Documentary highlights ‘dark and tragic history’ of Roebourne Old Gaol

The former Roebourne Prison, once the second largest prison in Western Australia, has attracted international attention and will be the subject of a documentary.

DISCLAIMER: Aboriginal and Torres Strait Islander readers are advised that this article contains images of deceased persons.

Barry Godfrey, professor of social justice at the University of Liverpool, and filmmaker Paul Cooke traveled from the UK to Roebourne to record the history of the prison and find out what locals would like to see done with it.

“It has a really dark and tragic history, but it’s also part of a heritage journey,” Prof Godfrey said.

“It’s a community asset. It’s a beautifully constructed building. It’s a lot to a lot of people.”

He said most people are familiar with Rottnest Island, an original prison island for Aborigines that has been turned into a vacation island.

Professor Godfrey says the documentary will explore local opinion on the future of the heritage precinct. (ABC Pilbara: Samantha Goerling)

The Old Regional Gaol was established in 1884 and diverted prisoners from north west WA away from the Rottnest Island Aboriginal Gaol where overcrowding was becoming deadly.

In 1883, the cramped conditions contributed to an influenza epidemic that claimed 59 lives.

Overcrowding later became a problem at Roebourne Goal, where wings designed to accommodate 14 people often held 40.

An old room with a canvas roof, stone walls and wooden doors in a white arch.  Two steel sinks are fixed on a wall.
Overcrowding was often a problem at Old Roebourne Gaol.(Provided)

Market of thousands of kilometers

Part of Professor Godfrey’s research, submitted to the Australian and New Zealand Journal of Criminology, involved studying archival records from Roebourne Prison dating from 1908 to 1961.

He found that most of the Aboriginal people imprisoned at Roebourne had been sentenced by courts in Derby or Wyndham and had been marched to prison on foot.

“But people have been walking steadily from the Kimberley, from all over the Pilbara, all over different parts of Western Australia.”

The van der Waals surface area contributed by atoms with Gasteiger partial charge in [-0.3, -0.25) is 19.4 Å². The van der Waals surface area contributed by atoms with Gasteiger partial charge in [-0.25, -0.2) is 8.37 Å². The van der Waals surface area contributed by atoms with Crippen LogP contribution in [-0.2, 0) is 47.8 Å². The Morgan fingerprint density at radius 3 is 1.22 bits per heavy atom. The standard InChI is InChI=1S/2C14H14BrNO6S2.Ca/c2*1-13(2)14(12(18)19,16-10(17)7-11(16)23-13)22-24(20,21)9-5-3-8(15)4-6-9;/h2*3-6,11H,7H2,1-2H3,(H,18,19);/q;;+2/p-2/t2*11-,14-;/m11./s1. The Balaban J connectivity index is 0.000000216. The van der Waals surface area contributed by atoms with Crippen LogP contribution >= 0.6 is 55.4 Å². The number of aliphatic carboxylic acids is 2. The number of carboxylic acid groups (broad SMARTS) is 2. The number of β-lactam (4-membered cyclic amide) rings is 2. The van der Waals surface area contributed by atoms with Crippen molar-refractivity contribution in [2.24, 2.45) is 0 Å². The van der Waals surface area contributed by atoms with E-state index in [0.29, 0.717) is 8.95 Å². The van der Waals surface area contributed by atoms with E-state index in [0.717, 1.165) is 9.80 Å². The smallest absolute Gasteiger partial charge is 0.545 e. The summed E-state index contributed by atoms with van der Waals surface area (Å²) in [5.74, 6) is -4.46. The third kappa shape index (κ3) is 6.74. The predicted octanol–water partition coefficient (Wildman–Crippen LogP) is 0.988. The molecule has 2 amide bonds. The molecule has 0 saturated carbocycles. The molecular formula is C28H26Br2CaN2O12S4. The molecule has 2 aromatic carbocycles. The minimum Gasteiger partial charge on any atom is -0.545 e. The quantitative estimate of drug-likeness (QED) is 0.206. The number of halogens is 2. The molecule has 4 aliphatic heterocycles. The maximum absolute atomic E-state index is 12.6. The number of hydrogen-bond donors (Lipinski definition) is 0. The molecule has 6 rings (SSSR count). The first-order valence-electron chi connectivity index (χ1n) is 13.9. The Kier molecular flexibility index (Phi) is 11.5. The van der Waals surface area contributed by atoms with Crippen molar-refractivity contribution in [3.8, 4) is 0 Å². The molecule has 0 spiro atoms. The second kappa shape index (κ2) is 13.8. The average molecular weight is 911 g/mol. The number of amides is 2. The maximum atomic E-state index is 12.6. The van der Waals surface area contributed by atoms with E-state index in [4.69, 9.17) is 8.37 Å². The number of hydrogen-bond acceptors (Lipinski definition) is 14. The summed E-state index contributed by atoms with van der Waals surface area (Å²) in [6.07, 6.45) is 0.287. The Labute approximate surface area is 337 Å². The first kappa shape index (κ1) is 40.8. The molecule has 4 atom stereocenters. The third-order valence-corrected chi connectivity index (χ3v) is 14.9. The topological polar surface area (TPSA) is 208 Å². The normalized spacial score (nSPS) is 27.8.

A group of aboriginal men chained in lion cloth, standing with an aboriginal man wearing pants, shirt, hat, holding a gun.
Aboriginal prisoners with police guards outside Roebourne Gaol in 1896.(Provided: State Library of Western Australia)


But conditions did not improve once they arrived at the prison, with temperatures reaching 50 degrees Celsius in the summer.

“I don’t want to hide it. It was awful,” Professor Godrey said.

“It’s incredibly hot. The food is terrible. The situation is terrible.”

A close up of a stone wall with iron fasteners.
Professor Godfrey says the prisoners were chained at night and tied to the wall. (Provided)

Professor Godfrey said around a quarter of those inside were there for public order offenses – mainly public drunkenness – and almost three quarters were for property offences, often theft or killing of cattle.

“And of course a lot of Aboriginal people were sentenced to death in circumstances that white Europeans were not.

“If you were caught intoxicated as a local Aboriginal person, you could expect to spend time indoors, six to nine months.

“But if you provided them with a drink, you might expect a much lighter sentence.”

The Old Roebourne Jail was closed in 1984, a year after 16-year-old Aboriginal teenager John Pat was beaten by police in Roebourne and later died in a jail cell.

It was one of the deaths considered by the 1991 Royal Commission into Aboriginal Deaths in Custody.

Mixed opinions on the heritage district

Prof Godfrey said there were split views locally on what to do with what he described as one of the “most significant cultural and historical landmarks, not just in WA, but in Australia “.

Two men stand outside the former Roebourne Regional Jail with a camera on a tripod
Filmmaker Paul Cooke (left) and Professor Barry Godfrey will make the documentary available to the public. (ABC Pilbara: Samantha Goerling)

“Some people would like it to be an arts center, some people would like to see it demolished. Some people would like to see it as a wellness center to improve the health of local people. And some people, some people wanted it to be reopened as a prison,” he said.

“It’s this contested history. It’s the history of the present.

Professor Godfrey said his research into the former Roebourne prison would be available online when completed.

“We’re going to make the film available for free on YouTube so people can see what we’ve done here and see themselves represented.”